Friday, October 7, 2011

Vegetarian Chili


It's cool enough now for veggie chili, which is great, because my favorite veggie chili is the one that comes early in chili-season.  When you can still get fresh tomatoes and peppers and zucchini, you can make chili that's fresh and bright even while it's warm and cozy.

I foreshadowed this in my pico de gallo post, but I really don't believe in chili recipes (I barely believe in most recipes).  The heat of your peppers varies.  The actual number of working tomatoes you end up with varies.  Maybe you added more cayenne this time.  So this is about basic ideas, not a recipe.  Maybe this time you add some of this or that and next time you add more, or none.  Whatever, it's chili.  Beans, tomatoes, spices and then it's up to you. 

When I'm making something that's gonna cook for a few hours, I quick-soak my beans.  

This is a cup and a half of kidney beans.

And a cup and a half of black beans.

First, sort through them.  A rock the size of a bean will end your day.   Looks like I've got a stray pinto. 

Rinse.  A few times maybe. 

I think wet black beans are among the prettiest things you'll find in a kitchen.

Cover with lots of water in a pot.

And bring to a boil for at least 10 minutes.  

Bean foam.
Kidney beans in particular need to do some boiling before you can eat them.  So this is a great time to get that taken care of.   Then, turn off and cover and let sit for 4 hours.  See, it's "quick"!

Now rinse.  Several times.  I set them in a colander in a larger bowl and swish them.

Now they're chili-ready.  I would give them a full overnight soak if I was cooking them for less than a few hours. 

Start with veg. Onions.

Saute them until they're translucent and then add garlic.

Add some skinned tomatoes.  I froze mine for quick skinning.


And I added three cups of veg stock, and all the beans.  Meanwhile, I sauteed up some peppers and zucchini. I could have done this in the same pot as the onions, but I wanted to give those beans a head start.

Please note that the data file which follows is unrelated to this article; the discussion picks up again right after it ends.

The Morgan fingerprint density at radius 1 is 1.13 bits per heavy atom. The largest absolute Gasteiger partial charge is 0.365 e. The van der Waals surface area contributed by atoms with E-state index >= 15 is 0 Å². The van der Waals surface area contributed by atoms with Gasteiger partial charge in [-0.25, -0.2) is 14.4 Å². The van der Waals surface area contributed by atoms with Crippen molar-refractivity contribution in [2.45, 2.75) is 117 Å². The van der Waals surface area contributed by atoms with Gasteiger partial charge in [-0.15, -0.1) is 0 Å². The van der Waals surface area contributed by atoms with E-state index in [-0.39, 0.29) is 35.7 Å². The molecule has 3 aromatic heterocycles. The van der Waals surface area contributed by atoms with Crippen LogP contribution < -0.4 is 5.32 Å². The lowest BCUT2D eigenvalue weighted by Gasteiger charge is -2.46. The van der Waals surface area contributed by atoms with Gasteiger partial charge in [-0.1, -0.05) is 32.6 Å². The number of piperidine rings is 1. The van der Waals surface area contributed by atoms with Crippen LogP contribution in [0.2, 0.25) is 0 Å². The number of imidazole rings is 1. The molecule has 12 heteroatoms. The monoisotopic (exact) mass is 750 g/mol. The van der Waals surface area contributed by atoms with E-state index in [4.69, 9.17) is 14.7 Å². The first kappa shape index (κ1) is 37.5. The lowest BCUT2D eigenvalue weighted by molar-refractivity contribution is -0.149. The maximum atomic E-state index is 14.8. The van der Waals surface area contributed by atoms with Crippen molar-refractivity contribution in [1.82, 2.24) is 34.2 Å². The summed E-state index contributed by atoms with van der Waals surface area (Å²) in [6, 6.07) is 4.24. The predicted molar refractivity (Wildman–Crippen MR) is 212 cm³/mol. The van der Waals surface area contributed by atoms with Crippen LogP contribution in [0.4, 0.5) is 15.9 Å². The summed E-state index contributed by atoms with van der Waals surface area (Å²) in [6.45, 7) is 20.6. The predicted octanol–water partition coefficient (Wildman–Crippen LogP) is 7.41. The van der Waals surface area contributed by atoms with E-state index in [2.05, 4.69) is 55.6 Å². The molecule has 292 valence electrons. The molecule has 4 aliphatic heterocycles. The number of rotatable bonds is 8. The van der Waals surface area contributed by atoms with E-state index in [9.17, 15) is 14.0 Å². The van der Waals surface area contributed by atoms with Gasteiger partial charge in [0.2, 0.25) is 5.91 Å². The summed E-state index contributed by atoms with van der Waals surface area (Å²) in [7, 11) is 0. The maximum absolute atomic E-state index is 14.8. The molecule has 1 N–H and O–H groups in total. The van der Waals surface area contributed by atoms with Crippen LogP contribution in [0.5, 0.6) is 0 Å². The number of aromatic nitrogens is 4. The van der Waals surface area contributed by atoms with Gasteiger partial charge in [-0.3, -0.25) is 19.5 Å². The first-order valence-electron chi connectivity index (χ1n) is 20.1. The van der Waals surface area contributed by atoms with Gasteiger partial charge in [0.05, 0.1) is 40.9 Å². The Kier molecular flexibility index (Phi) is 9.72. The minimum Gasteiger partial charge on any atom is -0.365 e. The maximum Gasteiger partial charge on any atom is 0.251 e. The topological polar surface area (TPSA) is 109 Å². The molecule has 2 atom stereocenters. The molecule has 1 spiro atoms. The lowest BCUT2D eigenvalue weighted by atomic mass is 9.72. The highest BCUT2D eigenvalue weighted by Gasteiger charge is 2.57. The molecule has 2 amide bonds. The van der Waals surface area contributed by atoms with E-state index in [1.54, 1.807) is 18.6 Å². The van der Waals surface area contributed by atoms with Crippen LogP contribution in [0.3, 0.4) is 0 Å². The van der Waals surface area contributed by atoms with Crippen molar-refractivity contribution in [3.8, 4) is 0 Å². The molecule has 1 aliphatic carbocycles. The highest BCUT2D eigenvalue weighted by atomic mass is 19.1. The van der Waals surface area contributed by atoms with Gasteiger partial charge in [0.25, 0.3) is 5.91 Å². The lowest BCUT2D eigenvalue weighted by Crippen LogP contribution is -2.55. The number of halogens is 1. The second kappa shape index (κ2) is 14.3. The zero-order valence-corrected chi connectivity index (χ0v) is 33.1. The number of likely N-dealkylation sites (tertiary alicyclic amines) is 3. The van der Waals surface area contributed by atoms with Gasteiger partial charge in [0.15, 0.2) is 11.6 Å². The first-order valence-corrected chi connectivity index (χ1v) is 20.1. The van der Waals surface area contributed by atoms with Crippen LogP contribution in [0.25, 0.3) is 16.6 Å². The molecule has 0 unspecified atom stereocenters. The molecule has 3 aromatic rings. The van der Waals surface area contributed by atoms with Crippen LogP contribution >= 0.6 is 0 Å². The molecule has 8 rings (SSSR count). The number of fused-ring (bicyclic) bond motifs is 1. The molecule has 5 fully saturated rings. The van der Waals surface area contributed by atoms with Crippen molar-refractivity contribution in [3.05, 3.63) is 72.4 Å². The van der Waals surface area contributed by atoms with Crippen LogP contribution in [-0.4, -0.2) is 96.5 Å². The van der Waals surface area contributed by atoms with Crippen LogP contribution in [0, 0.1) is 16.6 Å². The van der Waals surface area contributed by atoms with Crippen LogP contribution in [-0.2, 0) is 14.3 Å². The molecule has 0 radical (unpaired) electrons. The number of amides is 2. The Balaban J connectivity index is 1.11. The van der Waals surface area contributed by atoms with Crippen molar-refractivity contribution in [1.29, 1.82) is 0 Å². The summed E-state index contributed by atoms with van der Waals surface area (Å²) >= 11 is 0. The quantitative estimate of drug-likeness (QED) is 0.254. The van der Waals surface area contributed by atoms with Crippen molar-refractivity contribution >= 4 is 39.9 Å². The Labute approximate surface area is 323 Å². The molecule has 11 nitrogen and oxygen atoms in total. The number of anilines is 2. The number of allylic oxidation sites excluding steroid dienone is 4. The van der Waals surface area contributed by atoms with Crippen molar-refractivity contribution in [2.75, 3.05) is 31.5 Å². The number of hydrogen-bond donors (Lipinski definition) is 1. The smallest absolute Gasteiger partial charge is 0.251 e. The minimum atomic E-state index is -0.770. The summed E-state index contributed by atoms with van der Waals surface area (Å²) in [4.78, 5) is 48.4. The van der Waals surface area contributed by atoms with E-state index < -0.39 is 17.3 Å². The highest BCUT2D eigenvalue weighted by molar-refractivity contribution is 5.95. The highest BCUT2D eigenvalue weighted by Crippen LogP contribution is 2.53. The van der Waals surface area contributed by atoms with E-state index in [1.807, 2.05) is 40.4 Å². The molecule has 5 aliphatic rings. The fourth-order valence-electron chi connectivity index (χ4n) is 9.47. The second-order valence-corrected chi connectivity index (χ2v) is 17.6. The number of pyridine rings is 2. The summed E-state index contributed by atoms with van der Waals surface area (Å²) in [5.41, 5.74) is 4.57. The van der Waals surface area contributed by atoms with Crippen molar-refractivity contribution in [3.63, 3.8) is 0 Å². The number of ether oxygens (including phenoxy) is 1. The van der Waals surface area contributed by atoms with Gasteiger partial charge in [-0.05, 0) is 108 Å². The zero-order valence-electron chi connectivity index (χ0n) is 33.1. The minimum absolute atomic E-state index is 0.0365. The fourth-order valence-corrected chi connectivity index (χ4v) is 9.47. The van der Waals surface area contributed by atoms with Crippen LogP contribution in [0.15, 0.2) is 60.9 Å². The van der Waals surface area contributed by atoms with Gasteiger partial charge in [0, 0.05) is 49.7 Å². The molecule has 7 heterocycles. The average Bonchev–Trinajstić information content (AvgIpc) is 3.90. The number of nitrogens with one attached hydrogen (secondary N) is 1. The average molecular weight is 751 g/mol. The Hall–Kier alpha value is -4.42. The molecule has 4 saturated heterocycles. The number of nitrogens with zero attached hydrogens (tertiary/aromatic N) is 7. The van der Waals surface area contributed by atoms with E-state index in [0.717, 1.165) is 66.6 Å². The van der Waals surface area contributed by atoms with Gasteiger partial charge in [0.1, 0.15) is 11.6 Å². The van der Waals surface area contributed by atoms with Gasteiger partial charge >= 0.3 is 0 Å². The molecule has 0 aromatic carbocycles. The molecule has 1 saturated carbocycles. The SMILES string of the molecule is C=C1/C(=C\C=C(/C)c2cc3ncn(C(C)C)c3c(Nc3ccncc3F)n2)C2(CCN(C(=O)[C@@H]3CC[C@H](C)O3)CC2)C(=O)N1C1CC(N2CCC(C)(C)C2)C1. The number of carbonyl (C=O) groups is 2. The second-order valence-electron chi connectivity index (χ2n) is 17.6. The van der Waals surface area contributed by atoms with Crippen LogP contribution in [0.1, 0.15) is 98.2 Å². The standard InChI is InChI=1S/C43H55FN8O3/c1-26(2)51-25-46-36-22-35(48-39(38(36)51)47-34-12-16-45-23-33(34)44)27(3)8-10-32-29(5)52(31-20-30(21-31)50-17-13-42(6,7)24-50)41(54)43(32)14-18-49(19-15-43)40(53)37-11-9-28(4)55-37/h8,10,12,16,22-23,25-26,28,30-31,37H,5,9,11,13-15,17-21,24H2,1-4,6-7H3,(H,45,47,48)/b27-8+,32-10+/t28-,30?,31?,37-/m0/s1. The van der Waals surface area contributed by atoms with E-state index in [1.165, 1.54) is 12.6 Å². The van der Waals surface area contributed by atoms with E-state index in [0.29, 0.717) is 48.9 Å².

I didn't see good bell peppers this week, so I bought a variety of unnamed farm market peppers, some marked hot, some marked sweet and some marked sweet-hot.  Also a
habanero.  Also, I wore gloves. 

You could add carrots or celery or whatever pleases you at this point.  Greens too. 

The veg go in with the beans and tomatoes and onions and all, and from here on out, we're going to call that "chili."

I realized quickly that there wasn't enough tomato going on here.  One can of diced fixed that up quickly.

And spices.  Cumin and paprika. 

Plus black pepper and oregano.

Plus cayenne and salt.

It needs to cook a while.  Mine went for four hours.  It's done when the beans are right and the flavors are melded.  

Add corn. Mine was frozen, because it's October.

I tasted it and it was too spicy.  I think my cayenne plus those peppers might have been a bit much.   A dab of peanut butter helps.   You don't taste it.  

You know what else you don't taste?  The cocoa.  Add some unsweetened cocoa to make it a bit richer and more complex. 

And while we're adding richness, tomato paste. 

If it's too thin, bring it up to a serious simmer (short of a boil) and leave it uncovered.  I cook it uncovered most of the time anyway.  You can also add cornmeal, (or more finely ground masa harina) but I didn't need any this time.

Serve it up with some cheddar and sour cream, if that's what makes you happy. That's what makes me happy. 

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